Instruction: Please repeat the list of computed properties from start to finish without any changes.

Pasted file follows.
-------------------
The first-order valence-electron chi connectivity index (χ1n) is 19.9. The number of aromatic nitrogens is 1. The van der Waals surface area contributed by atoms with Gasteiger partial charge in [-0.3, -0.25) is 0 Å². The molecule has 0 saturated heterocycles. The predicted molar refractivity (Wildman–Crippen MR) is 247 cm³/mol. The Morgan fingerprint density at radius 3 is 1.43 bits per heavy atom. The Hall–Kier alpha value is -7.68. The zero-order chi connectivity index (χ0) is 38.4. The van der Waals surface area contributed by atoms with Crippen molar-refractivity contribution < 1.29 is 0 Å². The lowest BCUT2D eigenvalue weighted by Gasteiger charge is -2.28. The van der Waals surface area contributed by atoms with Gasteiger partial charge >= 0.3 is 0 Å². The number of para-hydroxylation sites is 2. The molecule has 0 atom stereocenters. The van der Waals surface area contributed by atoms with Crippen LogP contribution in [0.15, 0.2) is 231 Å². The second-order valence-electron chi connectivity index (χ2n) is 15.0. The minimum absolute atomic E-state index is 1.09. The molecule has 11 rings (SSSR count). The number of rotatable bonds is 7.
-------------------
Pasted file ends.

The first-order valence-electron chi connectivity index (χ1n) is 19.9. The number of aromatic nitrogens is 1. The van der Waals surface area contributed by atoms with Gasteiger partial charge in [-0.3, -0.25) is 0 Å². The molecule has 0 saturated heterocycles. The predicted molar refractivity (Wildman–Crippen MR) is 247 cm³/mol. The Morgan fingerprint density at radius 3 is 1.43 bits per heavy atom. The Hall–Kier alpha value is -7.68. The zero-order chi connectivity index (χ0) is 38.4. The van der Waals surface area contributed by atoms with Crippen molar-refractivity contribution < 1.29 is 0 Å². The lowest BCUT2D eigenvalue weighted by Gasteiger charge is -2.28. The van der Waals surface area contributed by atoms with Gasteiger partial charge >= 0.3 is 0 Å². The number of para-hydroxylation sites is 2. The molecule has 0 atom stereocenters. The van der Waals surface area contributed by atoms with Crippen LogP contribution in [0.15, 0.2) is 231 Å². The second-order valence-electron chi connectivity index (χ2n) is 15.0. The minimum absolute atomic E-state index is 1.09. The molecule has 11 rings (SSSR count). The number of rotatable bonds is 7.